THE SIMMERING POT COOKBOOK, BY ALICE DEVINE LOEBEL is yet another cookbook on my soup/stews shelf that caught my eyes as I was looking over my personal collection of soups/stews, or one pot dishes. First published in 1969 with one repeat in 1974, it happens to be one of the books I found at the Burbank Friends of the Library Sales before I moved to the Antelope Valley in November of 2008. (I have fond memories of attending the Burbank Friends sales with girlfriends Connie and Mandy).
I have since found many great cookbooks at the Lancaster (California) Friends of the Library book sales. At their most recent Friends sale, I managed to buy FIFTY ONE preowned or Library discards for a total of $21.50! (I will be happy to write more about the Friends of the Library sales if anyone is interested in learning more about them). I have to confess – I don’t read all of the books I find and buy right away—I’m good but not that good. First I split them up into categories. At the recent sale, I found a dozen children’s books to give to a couple of my grandkids.
I wish I had spent more time going over the children’s books which are in so many different levels – from first readers to pre-teens; the latter is where my granddaughter, Jewls, is right now. Abby is a early reader, at the age of seven. I think she enjoys more being READ to, though.
But getting back to the recent Friends’ sale at Lancaster, Library—I found over a dozen cookbooks, some in like-new condition. I found about a dozen books of fiction that I am looking forward to reading. I found a few books I sent aside for my nieces, or my penpal, Lisa, in New York, who loves the books I send to her—I have managed to thin out the ranks of my book collection by sending a lot of them to Lisa.
(it was the only way I could find shelf space for new purchases!) – I’m embarrassed to admit this—but when Bob and I moved to the Antelope Valley, we went from about 3,000 square feet of space, including the guest house which Bob outfitted with a lot of bookshelves and a guest room for my brother, Jim, when he visited. The Arleta house had plenty of space for bookshelves throughout most of the house and we made the most of it in our nineteen years in the Arleta house on Arleta Avenue.
In 2010 now in the Antelope Valley, Bob created a garage library utilizing some of our bookcases from Arleta, but creating other bookshelves, a wondrous creation when you consider the garage library only takes up half of the space in the garage – my car is in the other half along with Rubbermaid cupboards along one side of the garage half—those shelves are packed with all my cooking equipment that wouldn’t fit in the kitchen. It pretty much has to be seen to be believed.
And I donated boxes and boxes of books to the Lancaster Library in 2009 and 2010.
Well, my shelf of soups, stews, one dish meals – is at my eye level if I am sitting on the edge of my bed and looking over books that might be suitable for posting on my blog. And the catchy title of THE SIMMERING POT COOKBOOK caught my attention—it even has the original dust jacket which is especially desirable if you want to write about a particular cookbook.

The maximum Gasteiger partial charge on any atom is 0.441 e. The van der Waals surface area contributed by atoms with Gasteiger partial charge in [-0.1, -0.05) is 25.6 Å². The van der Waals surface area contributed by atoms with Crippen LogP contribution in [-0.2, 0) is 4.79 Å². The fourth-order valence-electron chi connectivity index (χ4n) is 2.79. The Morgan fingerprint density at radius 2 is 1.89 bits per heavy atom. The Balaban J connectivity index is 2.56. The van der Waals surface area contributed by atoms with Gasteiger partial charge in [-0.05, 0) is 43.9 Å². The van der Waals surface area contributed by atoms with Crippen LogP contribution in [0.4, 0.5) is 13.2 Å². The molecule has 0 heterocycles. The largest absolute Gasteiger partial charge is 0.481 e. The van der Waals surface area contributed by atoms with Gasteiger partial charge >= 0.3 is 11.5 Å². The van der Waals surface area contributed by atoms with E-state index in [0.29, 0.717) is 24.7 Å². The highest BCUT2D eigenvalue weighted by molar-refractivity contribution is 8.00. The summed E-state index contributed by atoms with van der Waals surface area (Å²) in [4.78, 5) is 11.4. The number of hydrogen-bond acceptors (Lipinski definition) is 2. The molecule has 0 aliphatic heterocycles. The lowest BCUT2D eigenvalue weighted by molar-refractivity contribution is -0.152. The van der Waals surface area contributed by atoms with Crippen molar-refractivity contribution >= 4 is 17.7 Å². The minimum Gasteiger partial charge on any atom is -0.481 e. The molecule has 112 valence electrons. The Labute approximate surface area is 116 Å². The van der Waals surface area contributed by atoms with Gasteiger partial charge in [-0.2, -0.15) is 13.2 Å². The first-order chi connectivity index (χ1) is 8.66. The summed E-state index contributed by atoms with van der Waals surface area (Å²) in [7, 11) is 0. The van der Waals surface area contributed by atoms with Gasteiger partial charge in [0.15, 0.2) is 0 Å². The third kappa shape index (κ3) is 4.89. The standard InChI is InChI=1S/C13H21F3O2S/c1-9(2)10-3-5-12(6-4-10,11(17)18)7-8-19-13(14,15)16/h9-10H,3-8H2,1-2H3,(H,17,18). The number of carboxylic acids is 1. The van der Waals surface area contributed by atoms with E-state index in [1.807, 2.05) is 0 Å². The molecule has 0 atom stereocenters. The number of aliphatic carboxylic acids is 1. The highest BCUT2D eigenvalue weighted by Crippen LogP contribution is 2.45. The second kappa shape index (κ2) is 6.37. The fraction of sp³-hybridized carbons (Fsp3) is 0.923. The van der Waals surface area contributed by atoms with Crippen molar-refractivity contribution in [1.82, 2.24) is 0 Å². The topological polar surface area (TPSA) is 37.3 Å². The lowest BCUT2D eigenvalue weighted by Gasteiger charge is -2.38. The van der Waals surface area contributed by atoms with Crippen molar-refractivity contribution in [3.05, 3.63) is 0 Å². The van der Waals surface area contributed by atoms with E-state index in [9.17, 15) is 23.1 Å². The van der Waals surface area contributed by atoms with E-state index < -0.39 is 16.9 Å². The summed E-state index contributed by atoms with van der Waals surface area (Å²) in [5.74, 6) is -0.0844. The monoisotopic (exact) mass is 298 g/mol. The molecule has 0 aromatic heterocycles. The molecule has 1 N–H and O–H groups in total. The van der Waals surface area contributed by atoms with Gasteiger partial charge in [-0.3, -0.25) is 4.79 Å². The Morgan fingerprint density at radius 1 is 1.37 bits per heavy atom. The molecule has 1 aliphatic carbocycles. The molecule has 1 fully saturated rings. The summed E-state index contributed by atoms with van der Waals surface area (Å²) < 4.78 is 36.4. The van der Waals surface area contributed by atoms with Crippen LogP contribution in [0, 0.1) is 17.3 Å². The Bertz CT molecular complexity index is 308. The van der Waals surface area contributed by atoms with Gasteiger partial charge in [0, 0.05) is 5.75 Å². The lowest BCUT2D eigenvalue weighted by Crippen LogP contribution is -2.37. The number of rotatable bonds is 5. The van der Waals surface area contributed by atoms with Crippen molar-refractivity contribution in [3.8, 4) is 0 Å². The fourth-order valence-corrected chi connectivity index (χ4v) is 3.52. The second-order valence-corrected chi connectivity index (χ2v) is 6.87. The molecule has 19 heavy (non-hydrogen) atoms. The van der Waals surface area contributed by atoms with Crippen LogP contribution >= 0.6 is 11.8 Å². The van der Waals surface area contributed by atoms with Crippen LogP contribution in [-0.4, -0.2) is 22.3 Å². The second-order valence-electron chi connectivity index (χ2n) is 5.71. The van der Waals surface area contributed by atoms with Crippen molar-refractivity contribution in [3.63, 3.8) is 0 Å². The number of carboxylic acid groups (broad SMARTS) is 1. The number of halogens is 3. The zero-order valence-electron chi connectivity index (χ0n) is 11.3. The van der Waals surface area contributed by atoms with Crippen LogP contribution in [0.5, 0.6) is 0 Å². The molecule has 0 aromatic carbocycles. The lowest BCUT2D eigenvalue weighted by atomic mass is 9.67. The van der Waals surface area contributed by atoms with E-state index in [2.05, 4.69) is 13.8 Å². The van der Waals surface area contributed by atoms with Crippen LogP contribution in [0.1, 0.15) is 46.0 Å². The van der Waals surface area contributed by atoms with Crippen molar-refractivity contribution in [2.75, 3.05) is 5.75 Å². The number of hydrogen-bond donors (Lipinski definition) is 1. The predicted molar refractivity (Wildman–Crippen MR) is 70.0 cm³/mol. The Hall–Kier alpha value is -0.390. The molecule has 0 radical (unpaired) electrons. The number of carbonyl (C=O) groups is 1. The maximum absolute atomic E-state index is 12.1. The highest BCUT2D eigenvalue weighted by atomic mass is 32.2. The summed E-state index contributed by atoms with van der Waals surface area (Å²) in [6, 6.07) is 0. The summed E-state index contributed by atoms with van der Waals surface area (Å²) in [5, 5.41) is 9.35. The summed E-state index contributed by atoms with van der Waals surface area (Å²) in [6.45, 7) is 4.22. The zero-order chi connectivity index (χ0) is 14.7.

(*I remember years ago, writing about the Browns and their cookbooks when the only information available was what you found on the dust jackets and that was scant—ditto two other favorite cookbook authors, Myra Waldo and Meta Given. Back then the publishers didn’t provide much background information about the authors. (was it to protect their privacy? I don’t know). The Internet changed all that! I have since discovered much biographical information about my favorite cookbook authors with the advent of the World Wide Web—I have even received emails on my blog from descendants of my favorite cookbook authors. It opens another whole dimension to what a writer can write about favorite authors and I am so thrilled and delighted when someone who was related to, or personally knew, one of my favorite authors writes to me!
Much along these same lines, the dust jacket to THE SIMMERING POT COOKBOOK is almost entirely devoted to enticing the reader into buying and reading (or borrow from the library) this cookbook. At the end of the jacket blurb, is a short message—kind of an after-thought “Alice Devine Loebel lives in New York City and in Connecticut. Her husband, Herbert Loebel, took the photographs for this book”. (a scant few, I might add)
But, a while ago, I discovered, on the back of the dust jacket, a comment written by none other than M.F.K. Fisher, who wrote, “who as a food writer and critic sees most of today’s cookbooks and approves of few, writes: “a good book in a morass of shoddy stuff..honest and sensible and well written, a rare combination in current culinary texts. It is also persuasive and tempting, so that no reader may well resist its intelligent approach to the pots and pans, prime weapons in our art of living.”